Interagency Partnerships

Coordinating regional support for natural resource management in a changing environment
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In recent years, the landscape of climate science and service networks has expanded. Agencies such as the Department of Interior and US Department of Agriculture have established regionally-based climate networks: the USGS Climate Science Centers, USFWS Landscape Conservation Cooperatives, and USDA Regional Climate Hubs. At the federal level, agencies work to coordinate our programs and communicate the value of and need for increased regional capacity. Representatives from RISA, the USGS CSCs, USFWS LCCs, and USDA Hubs at the national level meet regularly to work towards improved coordination at the federal level and better understanding of regional coordination initiatives. In early 2015 we released Coordinating regional support for natural resource management in a changing environment. This document describes our programs, how we coordinate, and details a suite of case studies of coordinated projects in regions around the country.

This national level coordination has grown into a sustained partnership, and we are continually seeking to learn from people in the networks out in the regions about their partnerships and coordination on the ground. From this dialogue, we’ve developed an evolving set of principles:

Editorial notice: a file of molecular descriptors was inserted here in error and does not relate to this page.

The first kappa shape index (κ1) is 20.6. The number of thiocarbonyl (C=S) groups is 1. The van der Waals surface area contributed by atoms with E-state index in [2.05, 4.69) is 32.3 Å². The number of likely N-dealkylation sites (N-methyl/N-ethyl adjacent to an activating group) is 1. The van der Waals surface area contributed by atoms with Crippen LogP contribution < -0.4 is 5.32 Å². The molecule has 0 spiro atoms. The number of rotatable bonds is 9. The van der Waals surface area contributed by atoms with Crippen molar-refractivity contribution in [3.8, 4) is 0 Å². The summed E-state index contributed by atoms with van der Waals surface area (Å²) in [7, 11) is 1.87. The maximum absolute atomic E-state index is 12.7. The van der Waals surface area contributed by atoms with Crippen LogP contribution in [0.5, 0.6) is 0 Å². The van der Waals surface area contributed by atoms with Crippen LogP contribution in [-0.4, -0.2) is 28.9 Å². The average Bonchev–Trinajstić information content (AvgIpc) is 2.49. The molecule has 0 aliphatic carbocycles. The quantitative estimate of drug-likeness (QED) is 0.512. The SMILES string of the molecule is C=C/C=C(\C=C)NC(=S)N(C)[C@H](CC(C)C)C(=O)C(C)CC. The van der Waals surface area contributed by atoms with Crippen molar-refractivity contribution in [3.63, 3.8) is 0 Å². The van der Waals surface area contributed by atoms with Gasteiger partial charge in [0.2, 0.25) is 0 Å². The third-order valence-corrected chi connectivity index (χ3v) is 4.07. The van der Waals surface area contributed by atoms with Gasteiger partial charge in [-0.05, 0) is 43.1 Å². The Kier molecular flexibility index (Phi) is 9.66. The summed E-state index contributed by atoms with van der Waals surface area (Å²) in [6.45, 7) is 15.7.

• We support diverse partnership arrangements for science and engagement with users, but will strive to fill gaps in and streamline access to science and service capacity.
  • We will build capacity to translate and broker information and services, striving to avoid unnecessary duplication of science and service.
  • We will seek to provide knowledge, tools, and information for poor and underserved populations.
  • We will clearly distinguish between science produced for research and development and science produced by operational offices of the Federal government, particularly when the information could be used for regulatory purposes.
  • We aim to foster conversations in a trusted space where people can openly discuss challenges and opportunities within these partnerships.

We will continue to foster a dialogue at the national level and out in the regions to leverage our investments in science and service as we work towards improving the resilience of the nation to climate.


Climate Program Office
1315 East-West Hwy, Suite 1100
Silver Spring, MD 20910


Americans’ health, security and economic wellbeing are tied to climate and weather. Every day, we see communities grappling with environmental challenges due to unusual or extreme events related to climate and weather. In 2017, the United States experienced a record-tying 16 climate- and weather-related disasters where overall costs reached or exceeded $1 billion. Combined, these events claimed 362 lives, and had significant economic effects on the areas impacted, costing more than $306 billion. Businesses, policy leaders, resource managers and citizens are increasingly asking for information to help them address such challenges.